PAJERO FORTUNE R EVEREST
Down the straights and through the bends
In terms of a drive, our least favourite rig was the Pajero Sport, the body control far too relaxed. It’s OK on main highways, cruising happily and quietly but whenever the road turned twisty, it was the least willing to change with it. The steering, while quicker than the Triton’s, is still too slow in this company. Move the wheel a couple of degrees off centre and nothing really happens. Keep turning and it finally starts heading into the corner, but often you need a correction to point it where you actually intend to go. The rear will wander around as well, and there is too much dive when braking. Off road however, that suspension tune comes into its own, soaking up all sort of ruts and bumps. If you’re into rough track riding, this might be for you. The Fortuner is quite bumpy over similar terrain while Everest is somewhere in-between.
The Pajero Sport is the lightest truck here, making it also the quickest, helped by its eight-speed auto. While there is still too much turbo lag below 1800rpm, once up on boost the auto keeps the engine bubbling away sweetly. It’s quick and smooth with its changes and happy to drop a cog or two when prompted by the throttle.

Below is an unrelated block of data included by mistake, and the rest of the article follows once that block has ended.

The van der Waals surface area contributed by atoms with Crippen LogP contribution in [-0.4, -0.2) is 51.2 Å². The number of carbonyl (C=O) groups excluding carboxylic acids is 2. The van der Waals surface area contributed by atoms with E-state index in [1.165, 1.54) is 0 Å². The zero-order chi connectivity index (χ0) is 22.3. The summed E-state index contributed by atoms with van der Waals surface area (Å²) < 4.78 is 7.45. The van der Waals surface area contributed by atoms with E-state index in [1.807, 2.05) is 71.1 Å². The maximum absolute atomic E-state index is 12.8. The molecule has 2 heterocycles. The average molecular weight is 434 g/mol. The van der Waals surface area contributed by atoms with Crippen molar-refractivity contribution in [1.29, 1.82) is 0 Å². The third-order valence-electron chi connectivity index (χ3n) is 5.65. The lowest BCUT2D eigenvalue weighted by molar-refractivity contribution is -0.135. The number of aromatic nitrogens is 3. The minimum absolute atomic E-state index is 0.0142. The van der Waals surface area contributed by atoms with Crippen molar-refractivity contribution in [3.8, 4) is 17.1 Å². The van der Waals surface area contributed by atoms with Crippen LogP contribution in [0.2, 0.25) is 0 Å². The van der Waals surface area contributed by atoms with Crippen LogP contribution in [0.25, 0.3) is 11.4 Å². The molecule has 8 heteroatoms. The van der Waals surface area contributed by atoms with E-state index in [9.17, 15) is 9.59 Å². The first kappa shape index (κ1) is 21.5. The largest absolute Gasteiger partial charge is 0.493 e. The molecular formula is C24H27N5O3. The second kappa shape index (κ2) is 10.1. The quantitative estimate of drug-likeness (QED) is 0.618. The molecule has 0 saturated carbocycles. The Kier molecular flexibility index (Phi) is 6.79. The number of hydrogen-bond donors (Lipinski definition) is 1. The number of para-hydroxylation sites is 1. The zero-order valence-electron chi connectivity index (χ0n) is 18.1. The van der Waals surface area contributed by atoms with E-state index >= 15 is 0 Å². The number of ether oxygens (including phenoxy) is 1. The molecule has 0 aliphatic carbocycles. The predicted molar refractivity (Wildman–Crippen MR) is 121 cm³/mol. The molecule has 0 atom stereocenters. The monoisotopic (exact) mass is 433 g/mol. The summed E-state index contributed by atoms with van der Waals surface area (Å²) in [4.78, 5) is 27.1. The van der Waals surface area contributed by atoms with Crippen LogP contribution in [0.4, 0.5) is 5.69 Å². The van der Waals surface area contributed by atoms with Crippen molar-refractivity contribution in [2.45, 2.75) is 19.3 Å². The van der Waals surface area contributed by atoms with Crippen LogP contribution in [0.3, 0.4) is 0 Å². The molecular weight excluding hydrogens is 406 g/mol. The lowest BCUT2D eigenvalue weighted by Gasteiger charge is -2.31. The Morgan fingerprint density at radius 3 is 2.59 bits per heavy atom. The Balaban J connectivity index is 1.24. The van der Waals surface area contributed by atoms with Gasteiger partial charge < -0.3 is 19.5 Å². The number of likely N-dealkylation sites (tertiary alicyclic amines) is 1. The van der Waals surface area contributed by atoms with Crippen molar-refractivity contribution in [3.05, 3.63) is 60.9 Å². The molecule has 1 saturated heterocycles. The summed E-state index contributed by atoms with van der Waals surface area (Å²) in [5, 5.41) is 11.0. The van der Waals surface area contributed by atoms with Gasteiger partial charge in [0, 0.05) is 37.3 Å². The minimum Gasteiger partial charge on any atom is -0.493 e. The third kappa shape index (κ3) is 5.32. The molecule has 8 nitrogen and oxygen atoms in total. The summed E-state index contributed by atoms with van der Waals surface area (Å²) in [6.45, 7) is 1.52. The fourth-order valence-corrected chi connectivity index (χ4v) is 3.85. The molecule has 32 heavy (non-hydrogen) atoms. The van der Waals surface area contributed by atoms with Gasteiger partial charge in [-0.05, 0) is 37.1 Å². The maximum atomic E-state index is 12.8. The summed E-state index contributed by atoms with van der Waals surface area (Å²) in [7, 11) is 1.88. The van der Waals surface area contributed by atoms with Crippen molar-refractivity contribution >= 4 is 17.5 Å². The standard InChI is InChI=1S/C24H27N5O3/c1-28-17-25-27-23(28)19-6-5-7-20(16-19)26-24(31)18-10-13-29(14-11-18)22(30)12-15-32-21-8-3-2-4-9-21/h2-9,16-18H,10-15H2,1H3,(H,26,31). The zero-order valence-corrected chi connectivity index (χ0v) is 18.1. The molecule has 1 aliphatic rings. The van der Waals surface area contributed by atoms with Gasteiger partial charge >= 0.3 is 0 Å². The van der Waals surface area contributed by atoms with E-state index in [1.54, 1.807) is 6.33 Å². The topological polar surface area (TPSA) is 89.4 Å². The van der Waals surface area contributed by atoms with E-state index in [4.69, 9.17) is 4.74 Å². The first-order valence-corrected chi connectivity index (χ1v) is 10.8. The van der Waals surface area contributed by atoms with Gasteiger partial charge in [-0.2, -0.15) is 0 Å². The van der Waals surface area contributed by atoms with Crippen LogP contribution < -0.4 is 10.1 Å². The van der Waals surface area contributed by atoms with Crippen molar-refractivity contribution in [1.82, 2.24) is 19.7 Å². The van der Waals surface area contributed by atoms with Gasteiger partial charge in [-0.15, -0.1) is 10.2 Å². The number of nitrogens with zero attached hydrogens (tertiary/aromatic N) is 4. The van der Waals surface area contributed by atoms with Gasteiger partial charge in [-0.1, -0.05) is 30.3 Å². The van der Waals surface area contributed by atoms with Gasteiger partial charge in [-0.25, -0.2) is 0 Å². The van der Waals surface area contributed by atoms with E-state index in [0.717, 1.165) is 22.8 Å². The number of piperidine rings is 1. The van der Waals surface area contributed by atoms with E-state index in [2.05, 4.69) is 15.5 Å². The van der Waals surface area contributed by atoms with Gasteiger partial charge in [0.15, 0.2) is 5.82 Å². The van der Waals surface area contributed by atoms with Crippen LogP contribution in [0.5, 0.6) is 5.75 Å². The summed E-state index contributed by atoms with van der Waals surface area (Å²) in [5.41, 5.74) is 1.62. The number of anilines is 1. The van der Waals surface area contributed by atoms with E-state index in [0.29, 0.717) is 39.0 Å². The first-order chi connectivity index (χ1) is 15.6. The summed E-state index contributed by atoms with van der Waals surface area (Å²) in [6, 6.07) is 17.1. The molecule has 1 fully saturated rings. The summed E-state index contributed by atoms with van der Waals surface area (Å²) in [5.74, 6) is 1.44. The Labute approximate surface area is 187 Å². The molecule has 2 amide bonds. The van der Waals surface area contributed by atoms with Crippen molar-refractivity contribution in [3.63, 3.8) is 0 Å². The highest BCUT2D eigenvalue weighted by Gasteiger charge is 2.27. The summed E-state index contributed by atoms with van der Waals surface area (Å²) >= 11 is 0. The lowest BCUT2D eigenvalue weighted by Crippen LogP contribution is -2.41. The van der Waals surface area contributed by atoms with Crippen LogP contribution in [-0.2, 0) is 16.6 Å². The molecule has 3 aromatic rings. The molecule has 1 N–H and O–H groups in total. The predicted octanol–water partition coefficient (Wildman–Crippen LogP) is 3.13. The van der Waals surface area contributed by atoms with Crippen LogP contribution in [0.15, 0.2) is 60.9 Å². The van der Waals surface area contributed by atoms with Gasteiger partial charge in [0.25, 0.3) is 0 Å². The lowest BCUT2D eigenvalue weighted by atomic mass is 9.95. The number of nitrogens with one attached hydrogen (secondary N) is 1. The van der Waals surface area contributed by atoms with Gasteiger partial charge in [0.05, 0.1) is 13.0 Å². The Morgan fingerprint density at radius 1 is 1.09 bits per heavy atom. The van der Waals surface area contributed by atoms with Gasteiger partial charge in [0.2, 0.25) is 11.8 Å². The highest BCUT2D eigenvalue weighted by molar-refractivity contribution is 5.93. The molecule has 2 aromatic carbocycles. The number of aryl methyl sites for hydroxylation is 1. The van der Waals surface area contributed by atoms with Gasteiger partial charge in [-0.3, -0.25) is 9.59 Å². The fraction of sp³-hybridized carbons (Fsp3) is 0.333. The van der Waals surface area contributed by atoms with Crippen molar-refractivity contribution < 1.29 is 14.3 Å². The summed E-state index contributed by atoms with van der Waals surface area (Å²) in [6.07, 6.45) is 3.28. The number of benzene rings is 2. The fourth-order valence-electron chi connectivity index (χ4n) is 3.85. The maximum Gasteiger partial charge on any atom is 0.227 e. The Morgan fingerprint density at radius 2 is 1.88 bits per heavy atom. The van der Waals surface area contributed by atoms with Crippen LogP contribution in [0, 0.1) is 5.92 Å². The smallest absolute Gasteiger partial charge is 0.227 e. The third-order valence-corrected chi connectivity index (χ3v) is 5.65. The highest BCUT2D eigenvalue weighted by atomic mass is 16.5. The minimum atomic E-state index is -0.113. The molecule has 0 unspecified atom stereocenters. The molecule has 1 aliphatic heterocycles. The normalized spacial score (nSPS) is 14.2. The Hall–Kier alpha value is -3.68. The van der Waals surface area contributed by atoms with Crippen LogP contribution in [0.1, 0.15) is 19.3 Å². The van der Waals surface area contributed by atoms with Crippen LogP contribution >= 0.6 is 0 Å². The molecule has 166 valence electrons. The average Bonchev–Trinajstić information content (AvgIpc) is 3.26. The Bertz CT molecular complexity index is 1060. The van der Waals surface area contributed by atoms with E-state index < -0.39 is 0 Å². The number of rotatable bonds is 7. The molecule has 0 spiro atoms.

The Fortuner put in a better effort on road with more body control, and steering more willingly into the bends. You can place this more easily than Pajero Sport, but there’s still not a great deal of
front end bite and it too likes to dive under braking. The Fortuner’s diesel does the job, it needs a few revs to get things moving, but does so willingly and the auto, while not the slickest, also works, and the occasional manual shift via the paddles helps it along.
The Everest handles admirably considering it’s the heaviest here. Its steering is the most immediate and accurate, and offers the best sense of road feel. It’s the most stable, with the most front end grip and the rear end is less prone to wander around. However the weight does eventually catch up with it and should you push too far the ESP’s ‘Curve Control’ function chimes in neatly to stop anything untoward happening. The weight impacts straight line performance, though it’s about as quick as the others in 80-120 terms, and yet town and around Everest easily grunts about the place. Helping the cause is the slick nature of the sixspeed auto; it keeps the five-potter in its zone between 1500 and 3500rpm. It’s the one we preferred to drive. As far as diesel use goes, they are all within a few tenths of one another, averaging around 10 overall and up to 14 at worst.
Fortuner has the smallest boot due to the design of the sixth and seventh seats, which fold up to the side. Pajero Sport has a comfy seat, but it’d be a squeeze for three. Everest is best for carrying people.